hold for tho present the majority of the shsr*< of
the rust Company of America and the Uneoln
Trust Company., undei tho arrangement ma«i<t ut
the conference on Eleetii a Night In Mr. Morgan'a
library. The trustees are >'■*■ in number, all pre.-<l-
nta o? trusl companies. A majority the eto.?k
of the Trust Company of America, it hi unilerstood,
lias anf""nted to the plan.
Mr. Thorns has also addressed a circular te the
depositors; of tho company, calling their attention
to tho statement oi President King of the I ntoa
Trust Company, chairman of the committee of
trustee.", that on the present b.isls of values t* s
assets of t!ie company are sufficient to pay the
depositors in full, and aiding that the trust com
pany experts report that not only are tho assets
am] le to meet all demands but also that the oapi
lal |a intact and that there is a substantial BUrDiUS.
Ho thunkn t!io depositors who have stood by th«
company in l ts tune ot trial and asks for t:;e re
turn of tho patronage of tho«e who have reduced
or withdrawn th« .r balance?.
MORE GOLD TAKEN IN LONDON.
London. Nov. IL— The United Ktates obtained
practically tho whole <>t the tw<>.ooo In gold avail
able to-day In the open rkot. in tj-.o absence
of competition tj:e price wus reduced *4d-. to 775.
Il^id.
MORSE GIVES UP BATH TRUST STOCK.
Charles W. Morse, who was u director of the
Bath Trust Company, of Hath, Me., and held a
controlling Interest in tho institution, has, accord
ing to a dispatch from Bath, turned over practl
cally nil of his stock to tho of!U;.i!.H of the com
pany. The trust company closed Its doom about a
fortnight ago.
"A continuous interest in some,
th'.ng apart from one's ordinary
work gives one an avocation; and
this highly des'rable form of ac
tivity may be mental or physical,
or both, independently of the na
ture of the daily work."
—Dr. S. S. COHEN.
W3§m
I Stands as
the symbol ,
of Purity
in Whiskey 5
L. M. SHAW'S REMEDY.
Let National Banks Issue Addi
tional Circulation, He Says.
[By T«i*«raph to The Trlbun«l
New Haven, Nov. 11.— Leslie M. Shaw, for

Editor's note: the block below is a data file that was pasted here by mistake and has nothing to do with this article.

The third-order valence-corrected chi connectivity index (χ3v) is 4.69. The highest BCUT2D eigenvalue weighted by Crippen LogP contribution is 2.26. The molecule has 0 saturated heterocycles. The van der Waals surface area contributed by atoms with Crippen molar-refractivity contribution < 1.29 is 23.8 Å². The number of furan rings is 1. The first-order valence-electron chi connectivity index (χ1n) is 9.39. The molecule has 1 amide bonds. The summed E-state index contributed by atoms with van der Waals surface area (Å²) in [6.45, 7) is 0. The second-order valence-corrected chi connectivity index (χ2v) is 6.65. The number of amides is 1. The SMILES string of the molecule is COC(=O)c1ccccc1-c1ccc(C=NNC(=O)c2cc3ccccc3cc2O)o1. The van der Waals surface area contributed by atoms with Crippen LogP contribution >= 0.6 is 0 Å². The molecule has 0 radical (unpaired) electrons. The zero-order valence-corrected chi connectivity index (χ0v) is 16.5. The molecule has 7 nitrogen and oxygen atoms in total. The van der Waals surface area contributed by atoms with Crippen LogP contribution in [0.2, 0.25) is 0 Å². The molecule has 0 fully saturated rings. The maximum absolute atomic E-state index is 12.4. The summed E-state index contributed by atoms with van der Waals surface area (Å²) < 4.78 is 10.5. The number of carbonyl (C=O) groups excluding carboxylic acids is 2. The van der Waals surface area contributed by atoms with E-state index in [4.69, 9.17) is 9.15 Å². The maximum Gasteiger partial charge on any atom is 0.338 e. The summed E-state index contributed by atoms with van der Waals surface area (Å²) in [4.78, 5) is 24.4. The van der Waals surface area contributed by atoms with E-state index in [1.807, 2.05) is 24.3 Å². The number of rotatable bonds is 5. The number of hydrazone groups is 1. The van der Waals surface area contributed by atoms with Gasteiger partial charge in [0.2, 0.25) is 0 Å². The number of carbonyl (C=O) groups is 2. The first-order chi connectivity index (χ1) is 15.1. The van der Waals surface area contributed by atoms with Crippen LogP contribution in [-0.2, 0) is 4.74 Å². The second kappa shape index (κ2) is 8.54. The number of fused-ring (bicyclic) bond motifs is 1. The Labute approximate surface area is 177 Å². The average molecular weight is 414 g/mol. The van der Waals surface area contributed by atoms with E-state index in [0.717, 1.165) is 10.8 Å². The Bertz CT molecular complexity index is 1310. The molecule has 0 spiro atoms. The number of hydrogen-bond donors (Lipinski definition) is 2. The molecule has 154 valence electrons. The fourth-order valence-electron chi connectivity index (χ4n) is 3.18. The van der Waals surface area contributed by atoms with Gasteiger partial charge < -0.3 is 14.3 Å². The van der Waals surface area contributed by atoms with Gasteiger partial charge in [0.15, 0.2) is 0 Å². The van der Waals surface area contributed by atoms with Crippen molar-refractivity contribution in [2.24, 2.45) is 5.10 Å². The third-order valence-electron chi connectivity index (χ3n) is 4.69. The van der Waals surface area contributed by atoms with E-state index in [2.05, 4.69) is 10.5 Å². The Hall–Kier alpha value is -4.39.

mer Secretary of the Treasury, was tho prln
cipal speaker at the annual dinner of the Now
Haven Chamber of Commerce to-nipht. Ho ad
vocated permission for national banks to Issue
additional circulation equal to 50 per cent of
th*-lr capital, without a deposit to secure its re
demption In cases of financial stress lik© the
present. He raid, In part:
Our currency Is non-elastic. Each nnd every cils
tlnct form of our money la safe i'-nd eonTenlent
and the parity of each with sold Is anHurrci. Its
volume la large, and. under ordinary conditions, I
think, ample, Us relume, however, does not re
spond to changing seasons and the varying needs
of trado. This, In my Judgment. Is tho only ireaa>
Beai of our systsm.
There were IndlcatloDs as early a« Angus! tr.at
people had been listening, and !n response were
witlidxawing money an«i locking it ui>. It was t.io
Incipi'-nt symptom of a disease which always Orel
shows ltp-lf i« thla sray. In addition, Increased
commercial activity. Incident 'o the return <>f bu*.
n'-sa men from summer vacations; a ripening crop
end the Inlaying at stocks of merchandise, • iu ed
an unprtTedenTMl demand for money. Btl the
aggregate volume remained flxe-J, taSeziD ■ en 4
non-elastic. .
Hn.l the imtlonal banks been empowered to Issue
additional circulation equal to M per cent of their
capital without a deposit to secure Its r» uon.ptioii.
l»ut subject to n tiix of 5 per .-e.nt. an aKsreKute
ln<-re-is.' .>f J4f«f*v>'«¥i wi'il.l have been possible
an.l 5306.000.00Q would vry likely have been issued.
The people would have carrl",j to their safe de
poflt vaults or taken home for concealment a na
tional bank n"te as readily as a jroltl certificate.
n- i they would have b.-.-p ja-<t as safe. I arani
that It Is lllosjleal for the government to puarnntee
banknotes, but I would be willing to concede the
euaranton to this suggested additional Issuance or
The tax would amply protect the government
I et the tnr \* treated <m a premium on the gov
enunent'i warranty of redemption. Then •' •■ peo
ple w< uld '..!'.v<' no more occasion to inquire Into
the Bolvency of a bnnk than they have now. i n»
not believe It possible to make an elastic currency
l)n!=p<l on collateral urlty.
Of course ihe l-nnks should not »>»» permitted to
Ip.= uo this uncovered i ddttlonal rtrculatlon without
the nsent if the ntroller of the Currency,
Wiien the r^uest is submitted tho Controller wj.i
cans.- a Fpe,-,., 1 examination to he made, and prant
or withhold consent In the llghi of the reeort In
Ms offli-o By ha^tig the tlonal cKculat'on
Identical In form with the bonds secured, »nlcn
ire nrw nave. tn« lncrea«»» would pass unnoticed
and therefore cause no alarm— a very lm^rratu
t. ature, ss I view it.
Champe S. Andrews, of K«t» York, spoke on
"Business Honesty and President William
DouKlaM IfacKensle of the Hartford Th»oU>g-
Ical Seminary on "Value anil Prices."
CREDIT MEN COXFIDEXT.